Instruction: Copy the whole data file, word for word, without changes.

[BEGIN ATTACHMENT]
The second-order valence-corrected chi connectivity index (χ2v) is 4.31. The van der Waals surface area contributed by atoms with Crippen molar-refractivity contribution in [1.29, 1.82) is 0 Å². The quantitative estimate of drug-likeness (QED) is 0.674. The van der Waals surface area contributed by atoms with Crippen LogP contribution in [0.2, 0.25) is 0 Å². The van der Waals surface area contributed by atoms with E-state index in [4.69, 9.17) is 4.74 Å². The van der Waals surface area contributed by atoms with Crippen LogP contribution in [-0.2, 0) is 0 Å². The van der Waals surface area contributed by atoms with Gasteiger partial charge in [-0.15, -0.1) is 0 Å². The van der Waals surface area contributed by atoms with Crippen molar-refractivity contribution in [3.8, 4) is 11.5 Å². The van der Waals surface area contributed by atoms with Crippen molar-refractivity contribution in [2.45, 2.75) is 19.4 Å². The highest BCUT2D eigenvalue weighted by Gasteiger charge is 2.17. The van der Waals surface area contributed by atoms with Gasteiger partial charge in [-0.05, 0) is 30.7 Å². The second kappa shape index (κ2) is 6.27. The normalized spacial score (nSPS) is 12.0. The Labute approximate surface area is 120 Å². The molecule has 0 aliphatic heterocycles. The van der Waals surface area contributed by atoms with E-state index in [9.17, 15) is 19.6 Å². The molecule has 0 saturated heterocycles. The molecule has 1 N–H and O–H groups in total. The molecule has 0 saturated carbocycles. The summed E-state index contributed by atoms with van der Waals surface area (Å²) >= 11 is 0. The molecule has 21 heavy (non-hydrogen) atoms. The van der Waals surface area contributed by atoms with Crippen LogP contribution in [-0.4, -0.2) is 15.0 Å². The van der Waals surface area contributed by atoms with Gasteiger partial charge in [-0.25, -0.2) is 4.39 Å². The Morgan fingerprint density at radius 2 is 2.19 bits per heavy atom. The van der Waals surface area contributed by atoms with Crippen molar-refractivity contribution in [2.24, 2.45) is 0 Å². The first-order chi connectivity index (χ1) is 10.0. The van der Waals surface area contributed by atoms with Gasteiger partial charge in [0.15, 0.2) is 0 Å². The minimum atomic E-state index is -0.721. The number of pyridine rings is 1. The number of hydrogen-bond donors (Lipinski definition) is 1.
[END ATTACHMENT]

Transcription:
The second-order valence-corrected chi connectivity index (χ2v) is 4.31. The van der Waals surface area contributed by atoms with Crippen molar-refractivity contribution in [1.29, 1.82) is 0 Å². The quantitative estimate of drug-likeness (QED) is 0.674. The van der Waals surface area contributed by atoms with Crippen LogP contribution in [0.2, 0.25) is 0 Å². The van der Waals surface area contributed by atoms with E-state index in [4.69, 9.17) is 4.74 Å². The van der Waals surface area contributed by atoms with Crippen LogP contribution in [-0.2, 0) is 0 Å². The van der Waals surface area contributed by atoms with Gasteiger partial charge in [-0.15, -0.1) is 0 Å². The van der Waals surface area contributed by atoms with Crippen molar-refractivity contribution in [3.8, 4) is 11.5 Å². The van der Waals surface area contributed by atoms with Crippen molar-refractivity contribution in [2.45, 2.75) is 19.4 Å². The highest BCUT2D eigenvalue weighted by Gasteiger charge is 2.17. The van der Waals surface area contributed by atoms with Gasteiger partial charge in [-0.05, 0) is 30.7 Å². The second kappa shape index (κ2) is 6.27. The normalized spacial score (nSPS) is 12.0. The Labute approximate surface area is 120 Å². The molecule has 0 aliphatic heterocycles. The van der Waals surface area contributed by atoms with E-state index in [9.17, 15) is 19.6 Å². The molecule has 0 saturated heterocycles. The molecule has 1 N–H and O–H groups in total. The molecule has 0 saturated carbocycles. The summed E-state index contributed by atoms with van der Waals surface area (Å²) >= 11 is 0. The molecule has 21 heavy (non-hydrogen) atoms. The van der Waals surface area contributed by atoms with Crippen LogP contribution in [-0.4, -0.2) is 15.0 Å². The van der Waals surface area contributed by atoms with Gasteiger partial charge in [-0.25, -0.2) is 4.39 Å². The Morgan fingerprint density at radius 2 is 2.19 bits per heavy atom. The van der Waals surface area contributed by atoms with Crippen molar-refractivity contribution in [2.24, 2.45) is 0 Å². The first-order chi connectivity index (χ1) is 10.0. The van der Waals surface area contributed by atoms with Gasteiger partial charge in [0.15, 0.2) is 0 Å². The minimum atomic E-state index is -0.721. The number of pyridine rings is 1. The number of hydrogen-bond donors (Lipinski definition) is 1.